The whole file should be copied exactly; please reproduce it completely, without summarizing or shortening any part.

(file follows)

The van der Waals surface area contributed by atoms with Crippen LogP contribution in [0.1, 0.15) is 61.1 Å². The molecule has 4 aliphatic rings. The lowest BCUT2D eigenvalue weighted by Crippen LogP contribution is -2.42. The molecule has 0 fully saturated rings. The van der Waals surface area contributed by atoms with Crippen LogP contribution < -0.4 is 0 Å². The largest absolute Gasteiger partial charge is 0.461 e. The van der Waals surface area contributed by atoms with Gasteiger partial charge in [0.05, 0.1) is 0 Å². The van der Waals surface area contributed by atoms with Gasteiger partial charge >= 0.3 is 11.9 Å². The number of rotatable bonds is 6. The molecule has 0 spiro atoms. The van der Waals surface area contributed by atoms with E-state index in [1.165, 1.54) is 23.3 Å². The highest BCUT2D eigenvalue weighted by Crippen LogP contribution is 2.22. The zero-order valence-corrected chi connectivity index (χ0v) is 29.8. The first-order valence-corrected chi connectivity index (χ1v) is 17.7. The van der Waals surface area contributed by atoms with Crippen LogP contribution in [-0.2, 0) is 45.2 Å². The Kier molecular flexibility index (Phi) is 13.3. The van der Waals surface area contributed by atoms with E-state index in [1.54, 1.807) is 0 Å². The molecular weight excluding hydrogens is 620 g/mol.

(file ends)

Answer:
The van der Waals surface area contributed by atoms with Crippen LogP contribution in [0.1, 0.15) is 61.1 Å². The molecule has 4 aliphatic rings. The lowest BCUT2D eigenvalue weighted by Crippen LogP contribution is -2.42. The molecule has 0 fully saturated rings. The van der Waals surface area contributed by atoms with Crippen LogP contribution < -0.4 is 0 Å². The largest absolute Gasteiger partial charge is 0.461 e. The van der Waals surface area contributed by atoms with Gasteiger partial charge in [0.05, 0.1) is 0 Å². The van der Waals surface area contributed by atoms with Gasteiger partial charge >= 0.3 is 11.9 Å². The number of rotatable bonds is 6. The molecule has 0 spiro atoms. The van der Waals surface area contributed by atoms with E-state index in [1.165, 1.54) is 23.3 Å². The highest BCUT2D eigenvalue weighted by Crippen LogP contribution is 2.22. The zero-order valence-corrected chi connectivity index (χ0v) is 29.8. The first-order valence-corrected chi connectivity index (χ1v) is 17.7. The van der Waals surface area contributed by atoms with Crippen LogP contribution in [-0.2, 0) is 45.2 Å². The Kier molecular flexibility index (Phi) is 13.3. The van der Waals surface area contributed by atoms with E-state index in [1.54, 1.807) is 0 Å². The molecular weight excluding hydrogens is 620 g/mol.